How Rotary Ideas is changing the landscape of crowdsourcing

Students at Libis Talisay Elementary School in Caloocan City, Philippines with their newly distributed eyeglasses.
Courtesy of the Rotary Club of Sampaguita-Grace Park

Lina Aurelio and Peter Audino had something the other one wanted. Rotary Ideas helped them find each other.

Aurelio’s club was looking for $3,000 to buy eyeglasses for needy children in the Philippines. Audino’s club, located in the United States, had exactly that much money earmarked for an international service project.

“We searched Rotary Ideas for a project that fit our budget, one we thought would be effective if supported,” says Audino, international projects committee chair for the Rotary Club of Hyannis in Massachusetts. The eye project in the Philippines met their criteria so they contacted them. “We’re very happy with our choice,” he adds.

More than 300 schoolchildren at two elementary schools in Caloocan City received eye exams and new glasses because of the partnership forged through Rotary Ideas. It marks the first project to be fully funded and completed using Rotary’s crowdsourcing platform.

Rotary Ideas helps clubs connect for funding, volunteers, partnerships, and in-kind donations. Where once they had to rely on Rotary to make this connection -- either through ProjectLINK or by phone or email -- clubs can now post their needs and find projects to support themselves. More than 83 projects have been featured on Rotary Ideas since it launched in August 2013.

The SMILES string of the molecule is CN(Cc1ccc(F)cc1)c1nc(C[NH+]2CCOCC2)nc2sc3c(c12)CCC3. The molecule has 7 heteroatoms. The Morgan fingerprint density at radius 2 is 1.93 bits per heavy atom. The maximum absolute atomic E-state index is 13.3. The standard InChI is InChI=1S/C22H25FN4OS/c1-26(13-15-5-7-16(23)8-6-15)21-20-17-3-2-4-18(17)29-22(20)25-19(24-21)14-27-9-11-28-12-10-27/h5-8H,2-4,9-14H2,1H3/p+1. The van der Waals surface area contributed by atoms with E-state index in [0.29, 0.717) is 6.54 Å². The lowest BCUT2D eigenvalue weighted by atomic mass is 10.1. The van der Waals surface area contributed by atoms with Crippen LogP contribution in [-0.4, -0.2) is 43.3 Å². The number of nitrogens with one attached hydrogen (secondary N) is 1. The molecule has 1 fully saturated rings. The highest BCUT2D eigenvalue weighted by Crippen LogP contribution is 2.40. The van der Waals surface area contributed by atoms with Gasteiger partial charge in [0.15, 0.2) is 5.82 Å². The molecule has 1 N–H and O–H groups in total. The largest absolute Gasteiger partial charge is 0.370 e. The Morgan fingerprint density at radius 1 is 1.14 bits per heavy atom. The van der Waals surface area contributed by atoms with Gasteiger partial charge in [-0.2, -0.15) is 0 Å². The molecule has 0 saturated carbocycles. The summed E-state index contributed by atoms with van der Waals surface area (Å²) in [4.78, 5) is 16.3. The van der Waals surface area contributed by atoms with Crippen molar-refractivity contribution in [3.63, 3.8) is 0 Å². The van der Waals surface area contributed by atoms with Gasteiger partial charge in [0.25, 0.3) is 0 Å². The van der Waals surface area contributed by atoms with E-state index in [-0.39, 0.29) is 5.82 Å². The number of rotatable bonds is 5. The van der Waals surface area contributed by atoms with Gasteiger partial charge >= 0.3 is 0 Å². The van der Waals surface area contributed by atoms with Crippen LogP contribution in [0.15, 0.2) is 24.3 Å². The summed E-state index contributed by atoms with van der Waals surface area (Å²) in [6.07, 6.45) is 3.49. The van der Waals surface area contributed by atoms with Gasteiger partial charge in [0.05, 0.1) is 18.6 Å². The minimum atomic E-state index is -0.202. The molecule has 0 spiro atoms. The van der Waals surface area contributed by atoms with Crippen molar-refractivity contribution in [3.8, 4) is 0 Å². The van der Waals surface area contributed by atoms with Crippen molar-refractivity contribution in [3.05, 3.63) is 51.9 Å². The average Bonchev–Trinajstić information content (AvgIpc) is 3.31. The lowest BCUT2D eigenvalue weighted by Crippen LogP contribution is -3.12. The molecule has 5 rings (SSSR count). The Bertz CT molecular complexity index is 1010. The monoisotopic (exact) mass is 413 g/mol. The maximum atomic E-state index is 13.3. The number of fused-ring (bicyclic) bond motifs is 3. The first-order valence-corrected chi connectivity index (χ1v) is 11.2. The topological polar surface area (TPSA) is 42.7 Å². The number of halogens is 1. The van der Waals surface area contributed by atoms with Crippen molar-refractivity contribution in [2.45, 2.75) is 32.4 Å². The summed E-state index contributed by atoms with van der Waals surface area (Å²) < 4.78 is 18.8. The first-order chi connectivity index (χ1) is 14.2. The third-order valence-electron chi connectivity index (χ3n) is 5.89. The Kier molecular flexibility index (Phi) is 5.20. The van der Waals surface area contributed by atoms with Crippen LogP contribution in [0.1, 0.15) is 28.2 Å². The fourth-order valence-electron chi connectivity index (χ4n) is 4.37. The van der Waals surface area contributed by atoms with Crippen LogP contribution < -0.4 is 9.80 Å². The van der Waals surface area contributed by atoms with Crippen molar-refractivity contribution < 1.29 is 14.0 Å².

And unlike other crowdfunding sites, such as Kickstarter and Indiegogo, Rotary Ideas emphasizes partnerships over simply funding.

“Most crowdfunding tools are only about getting money,” says Kristin Brown, service connections manager at Rotary International. “With Rotary Ideas, we’re expanding that concept to provide a platform for matching clubs to donors, volunteers, and partnerships.”

Throughout the eye project, Aurelio, who serves as Foundation chair for the Rotary Club of Sampaguita-Grace Park in Makati City, sent Audino and his club updates and photos showing students taking eye exams and wearing their new glasses. Both Audino and Aurelio agree they will continue to use Rotary Ideas to find support for their own projects as well as to help other clubs.

“Rotary Ideas helped us show Rotarians abroad the urgent needs of children whose parents can’t afford to pay for eyeglasses,” says Aurelio, whose club has posted other projects on Rotary Ideas with similar success. “We’re thankful for this new website,” she says.

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